Draper Esprit leads $26.1m investment in Push Doctor
Venture capital firm listed in Dublin and London backs Manchester-based start-up
Push Doctor connects patients to a network of more than 7,000 registered GPs, giving them access to doctors in as little as six minutes.
Draper Esprit, a venture capital firm that floated in Dublin and London last year, has emerged as the lead investor in Push Doctor, a UK-based startup which has raised $26.1 million (€23 million) in funding.
Draper Esprit previously co-led a Series A $10.2 million funding round for the company in January 2016, which was also backed by Oxford Capital and Partech Ventures.
The Manchester-headquartered business connects patients to a network of more than 7,000 registered general practitioners (GPs), giving them access to doctors in as little as six minutes.
Mr Ozagir established the business after falling ill on a business trip in the US. Confined to his hotel he wondered why if you could get a taxi, boat or even a helicopter through an app, you couldn’t also talk to a doctor via a smartphone.
The start-up intends to use the additional funding to bring new products and services to market. In addition to providing patients with access to a qualified doctor, consultants can also issue prescriptions and sick notes.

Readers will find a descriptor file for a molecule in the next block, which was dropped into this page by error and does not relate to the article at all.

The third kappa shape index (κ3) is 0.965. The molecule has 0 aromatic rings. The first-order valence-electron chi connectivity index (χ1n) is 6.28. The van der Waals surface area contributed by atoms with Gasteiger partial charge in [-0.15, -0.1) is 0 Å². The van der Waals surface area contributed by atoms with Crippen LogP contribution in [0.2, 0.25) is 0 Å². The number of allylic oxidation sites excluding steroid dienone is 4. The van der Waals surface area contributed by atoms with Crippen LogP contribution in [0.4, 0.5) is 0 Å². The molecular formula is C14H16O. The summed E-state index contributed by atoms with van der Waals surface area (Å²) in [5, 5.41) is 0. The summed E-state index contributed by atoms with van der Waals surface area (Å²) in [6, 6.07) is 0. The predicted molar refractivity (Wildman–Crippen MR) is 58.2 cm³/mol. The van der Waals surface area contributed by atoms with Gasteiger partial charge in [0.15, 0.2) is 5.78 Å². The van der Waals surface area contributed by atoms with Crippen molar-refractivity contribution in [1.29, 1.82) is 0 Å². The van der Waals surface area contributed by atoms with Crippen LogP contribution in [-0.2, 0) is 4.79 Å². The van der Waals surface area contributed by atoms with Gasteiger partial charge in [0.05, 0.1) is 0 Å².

Draper has not disclosed the value of its investment in Push Doctor.
“People’s expectations around how, when and where they access healthcare have evolved. Push Doctor is the leading health provider which is addressing growing, unmet patient needs. By putting the patient experience first, the company is changing our relationship with healthcare, lowering the hurdle of access for both immediate needs and chronic, long term conditions,” said Dr Vishal Gulati, digital health investor at the venture capital firm
Draper Esprit, whose Irish business is headed up by serial entrepreneur Brian Caulfield, last month raised £100 million (€115 million) in a share sale as it seeks to tap into Brexit opportunities.
The company raised about €100 million in an initial public offering (IPO) before listing on the junior Irish and London stock exchanges last year. The Irish State Investment Fund (ISIF) has a 21 per cent stake in the firm.
Mr Caulfield, a former partner with Trinity Venture Capital, is a member of the board of The Irish Times.